Washington Capitals Director of Hockey Operations Kris Wagner, along with his wife, Jenn, and children, Ty and Addie, pose with the Stanley Cup during its stop at Shanahan Middle School on Friday. Dillon Davis | The Gazette
On Friday, October 12, the Stanley Cup spent the day with Kris Wagner, the Capitals director of hockey operations, in Columbus, Ohio. (Reminder, you can find links to each and every “day with the Stanley Cup” that has already occurred right here.)
Wagner, who hails from the Youngstown area, began his journey to becoming the director of hockey operations for a world-champion organization at Kent State University, which at the time, had a Division I hockey program. After KSU dropped their hockey program, Wagner transferred to Bowling Green State University, where he majored in sports management.
In an interview with the Delaware Gazette, Wagner detailed how he became a member of the Washington Capitals:
When the time came to do an internship, Wagner said he applied to every United States franchise in the National Hockey League. With multiple offers in hand, he chose to intern with the Washington Capitals. What Wagner thought was simply an internship would ultimately lead to a world championship ring and his very own day with Lord Stanley’s Cup.
“I actually left,” Wagner said of the end of his internship. “On the Monday after I left, they called me back and asked, ‘Where’d you go?’
Upon reminding them his internship had ended, Wagner said he was asked to come back for a part-time position. From there, he moved up to a hockey operations assistant, then to the director of scouting operations. After Wagner and his wife, Jenn, had their two children, the family moved to Columbus while he was still traveling the world as the director of scouting operations.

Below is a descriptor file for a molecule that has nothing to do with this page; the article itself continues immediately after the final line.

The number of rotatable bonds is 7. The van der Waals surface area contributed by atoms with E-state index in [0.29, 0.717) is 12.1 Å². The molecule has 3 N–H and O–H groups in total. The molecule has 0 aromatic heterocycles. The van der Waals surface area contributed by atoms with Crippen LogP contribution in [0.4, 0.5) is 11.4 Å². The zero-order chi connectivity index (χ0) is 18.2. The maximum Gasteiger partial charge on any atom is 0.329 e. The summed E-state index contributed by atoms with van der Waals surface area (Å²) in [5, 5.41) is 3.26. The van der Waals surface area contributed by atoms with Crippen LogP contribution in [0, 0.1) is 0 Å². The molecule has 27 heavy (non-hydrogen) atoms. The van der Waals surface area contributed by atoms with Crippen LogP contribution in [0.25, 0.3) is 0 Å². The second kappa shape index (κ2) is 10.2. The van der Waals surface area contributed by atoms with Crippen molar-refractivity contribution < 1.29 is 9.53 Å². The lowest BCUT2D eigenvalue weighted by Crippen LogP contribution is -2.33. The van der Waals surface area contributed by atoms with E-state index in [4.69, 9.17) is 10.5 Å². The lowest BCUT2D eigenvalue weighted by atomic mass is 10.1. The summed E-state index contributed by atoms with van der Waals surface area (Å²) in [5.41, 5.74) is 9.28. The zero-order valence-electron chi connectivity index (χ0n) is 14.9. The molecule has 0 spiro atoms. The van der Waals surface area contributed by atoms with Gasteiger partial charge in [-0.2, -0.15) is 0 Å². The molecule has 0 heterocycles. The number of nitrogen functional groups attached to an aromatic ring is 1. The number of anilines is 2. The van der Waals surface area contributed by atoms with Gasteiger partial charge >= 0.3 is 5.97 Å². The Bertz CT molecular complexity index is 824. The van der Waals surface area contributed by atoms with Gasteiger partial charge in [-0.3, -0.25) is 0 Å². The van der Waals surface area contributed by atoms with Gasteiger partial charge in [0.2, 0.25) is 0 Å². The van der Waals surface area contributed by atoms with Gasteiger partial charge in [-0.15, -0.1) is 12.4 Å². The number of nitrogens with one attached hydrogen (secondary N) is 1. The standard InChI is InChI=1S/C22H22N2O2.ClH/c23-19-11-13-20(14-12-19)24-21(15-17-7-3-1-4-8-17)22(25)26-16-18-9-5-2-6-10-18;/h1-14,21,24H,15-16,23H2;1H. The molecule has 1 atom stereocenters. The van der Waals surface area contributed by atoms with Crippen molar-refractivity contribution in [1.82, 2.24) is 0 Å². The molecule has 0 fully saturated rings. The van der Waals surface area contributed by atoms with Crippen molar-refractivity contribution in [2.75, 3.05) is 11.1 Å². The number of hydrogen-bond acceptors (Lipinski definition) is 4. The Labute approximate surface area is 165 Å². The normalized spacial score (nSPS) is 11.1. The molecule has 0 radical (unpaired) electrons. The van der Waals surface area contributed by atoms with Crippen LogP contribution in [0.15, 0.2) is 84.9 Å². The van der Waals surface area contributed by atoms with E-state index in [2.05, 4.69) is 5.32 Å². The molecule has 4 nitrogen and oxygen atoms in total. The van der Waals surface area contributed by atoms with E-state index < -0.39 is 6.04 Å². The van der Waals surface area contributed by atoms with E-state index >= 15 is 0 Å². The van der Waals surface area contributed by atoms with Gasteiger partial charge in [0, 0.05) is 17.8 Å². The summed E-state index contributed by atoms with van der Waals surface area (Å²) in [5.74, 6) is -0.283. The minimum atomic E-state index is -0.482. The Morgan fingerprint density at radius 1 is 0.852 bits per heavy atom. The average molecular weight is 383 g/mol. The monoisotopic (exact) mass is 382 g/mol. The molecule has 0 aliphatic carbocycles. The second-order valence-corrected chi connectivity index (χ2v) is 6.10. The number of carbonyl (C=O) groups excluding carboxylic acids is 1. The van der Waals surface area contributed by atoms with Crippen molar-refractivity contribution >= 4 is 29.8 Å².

After the Capitals changed management ahead of the 2014-15 season, Wagner was promoted to his current position as the director of hockey operations and capped off his 20th season with the franchise by hoisting the Stanley Cup last June.
“Perseverance is key,” he said. “We went to the Stanley Cup Finals within weeks of me starting my job (in 1998). I remember standing there, the Detroit Red Wings had won and were skating around with the Stanley Cup, and I thought, ‘this is easy. This year we made it and we lost, next year we’ll make it and we’ll win.’ That wasn’t the case. It took 20 more years. But I just kept at it, every person I worked with worked harder. You just stay at it.”
Wagner said his fondest memory of winning the finals was the parade that followed when the team returned home to Washington, D.C.
“It’s a wonderful, beautiful city, and to be able to go down Constitution Avenue with hundreds of thousands of people (attending), with my family, that was something special.”
With the 2018-19 season now underway, Wagner feels the experience of last season has the entire organization prepared to get back to the top.
Shanahan Middle School
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The Stanley Cup is the championship trophy awarded annually to the National Hockey League (NHL) playoff winner. Few people get the opportunity to see the Stanley Cup in person, making its recent appearance at Shanahan Middle School quite remarkable. The Washington Capitals are the current NHL champions, and it’s tradition in the league for each person in the winning team’s organization to receive a “Day with the Cup”. Olentangy parent Kris Wagner is the director of hockey operations for the Capitals. When it became his turn to host the Stanley Cup, Kris and his family decided to share their special day with the district. To turn the Stanley Cup appearance into a teachable moment, principal Joshua McDaniels hosted a pep assembly focused on perseverance—a Shanahan Middle School “Scout Way” characteristic. Teacher Ashlee Ralph shared her own story about hard work and perseverance and compared it to the hard work and perseverance it takes for hockey players to win the Stanley Cup. #oneolentangy #shanahanmiddleschool #washingtoncapitals #stanleycup #hockey #nhl
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